• Basel III staggered implementation - Singapore remains among the very few jurisdictions globally which have published their detailed Basel III rules. It will be a year of continued implementation and understanding the impact of the enhanced regime. Ironically, Asian banks arguably are better capitalised and were not the cause of the global financial crisis, yet the major Asian financial centres have been quicker to respond to the international call to enhance the capital and liquidity of banks.
  • Emphasis on investor protection to continue to gain greater investor confidence - be it oversight of sales practices, compensation and remuneration, suitability assessments, narrowing the gap between retail and professional clients or complaints management as well as require greater transparency and disclosure. For example, the MAS has recently issued a suite of recommendations to strengthen practices in the financial advisory industry.
  • The banking industry hopes that regulators will not create an overly restrictive OTC derivatives regime which in turn would stunt the growth of the market and hedging activities. On the other hand, there is global push to centrally clear OTC derivatives. The question really is whether the relatively small OTC derivatives market in Asia (which including Japan accounts for only 8 per cent out of the global OTC trades) warrants such regulations?
  • Shadow banking regulation - the Global Shadow Banking Monitoring Report noted a general consensus that showed monitoring of the shadow banking sector needs to be enhanced although no significant risks have arisen at present.
  • Extra territorial regulations - this is the most interesting section given that the non-US banks operating in Singapore and in fact anywhere outside the US would be expected to comply with these regulations - namely FATCA (Foreign Account Tax Compliance Act) and certain provisions in Dodd Frank.

While regulators are in the overdrive mode in ensuring reforms for stronger and credible markets, some of the pain points for regional banks are noted here.

Firstly, a focus on long-term strategy where regulators feel that banks should prioritise risks, simplify investment banking, focus on core business and key strengths to formulate a business model which will also involve firm-wide coordination.

Besides managing the diversity between rules and regulators in Asia, FIs need to be proactive as opposed to reactive, keeping track of regulations and understanding priorities as well as spotting the next big development.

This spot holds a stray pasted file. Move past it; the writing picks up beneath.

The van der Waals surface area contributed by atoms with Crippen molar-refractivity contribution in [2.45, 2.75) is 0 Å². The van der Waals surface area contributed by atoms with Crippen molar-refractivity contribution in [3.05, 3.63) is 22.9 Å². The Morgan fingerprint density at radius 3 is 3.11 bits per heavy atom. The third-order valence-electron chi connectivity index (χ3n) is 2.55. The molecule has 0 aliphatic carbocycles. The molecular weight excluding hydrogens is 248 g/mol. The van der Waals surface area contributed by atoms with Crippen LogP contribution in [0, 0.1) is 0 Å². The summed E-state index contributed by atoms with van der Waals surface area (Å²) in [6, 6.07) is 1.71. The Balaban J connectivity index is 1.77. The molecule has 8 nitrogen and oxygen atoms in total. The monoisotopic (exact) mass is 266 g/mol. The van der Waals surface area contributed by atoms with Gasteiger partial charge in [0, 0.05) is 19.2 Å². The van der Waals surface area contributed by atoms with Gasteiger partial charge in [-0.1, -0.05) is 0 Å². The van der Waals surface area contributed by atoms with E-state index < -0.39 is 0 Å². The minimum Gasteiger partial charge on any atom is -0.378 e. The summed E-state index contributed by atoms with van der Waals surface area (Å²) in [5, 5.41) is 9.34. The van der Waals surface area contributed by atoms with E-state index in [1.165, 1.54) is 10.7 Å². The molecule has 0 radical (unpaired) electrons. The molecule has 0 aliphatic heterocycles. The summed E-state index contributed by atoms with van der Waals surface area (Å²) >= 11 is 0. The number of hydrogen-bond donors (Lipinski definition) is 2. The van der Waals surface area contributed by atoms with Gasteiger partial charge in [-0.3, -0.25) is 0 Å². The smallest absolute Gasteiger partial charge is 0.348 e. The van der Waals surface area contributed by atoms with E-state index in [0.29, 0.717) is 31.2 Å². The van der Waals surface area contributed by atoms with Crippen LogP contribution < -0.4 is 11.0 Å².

Re-modelling compliance requires investing in infrastructure and technology resulting in escalating costs. FIs need to balance cost reduction and effective use of capital versus business growth while dealing with new regulations, impact of cross border business, and greater protection of domestic depositors and investors.

Lastly, FIs should have an appropriate technology infrastructure in place to ensure regulatory compliance and provide customers with greater satisfaction in products and services offered and better management of outsourced functions particularly where it involves material functions. This may be done through a review of the skills and competency of resources of internal reporting and oversight processes.

Regulatory changes cannot be looked at any longer in a silo fashion as navigating through this ocean of rules impacts the firm as a whole from business strategy, IT, compliance, risk, governance and culture, resourcing and skills, liquidity and capital, bottom-line, to compensation and benefits - to name a few.

Straight away
Personal Data Protection Act 2012 (“PDPA”)

October 2012

In October 2012 the Singapore Parliament passed the personal data protection bill. The bill is designed to safeguard an individual's personal data against misuse. There will be an 18 month sunrise period before the Personal Data Protection Act (“PDPA”) takes effect, starting January 2013. The Do Not Call (“DNC”) Registry is expected to be set up and operational in early 2014. The Act covers all private sector organisations in Singapore as well as all organisations located outside of Singapore that are engaged in data collection, processing or disclosure of such data within Singapore. This Straight away two-pager covers the impact for the financial institutions.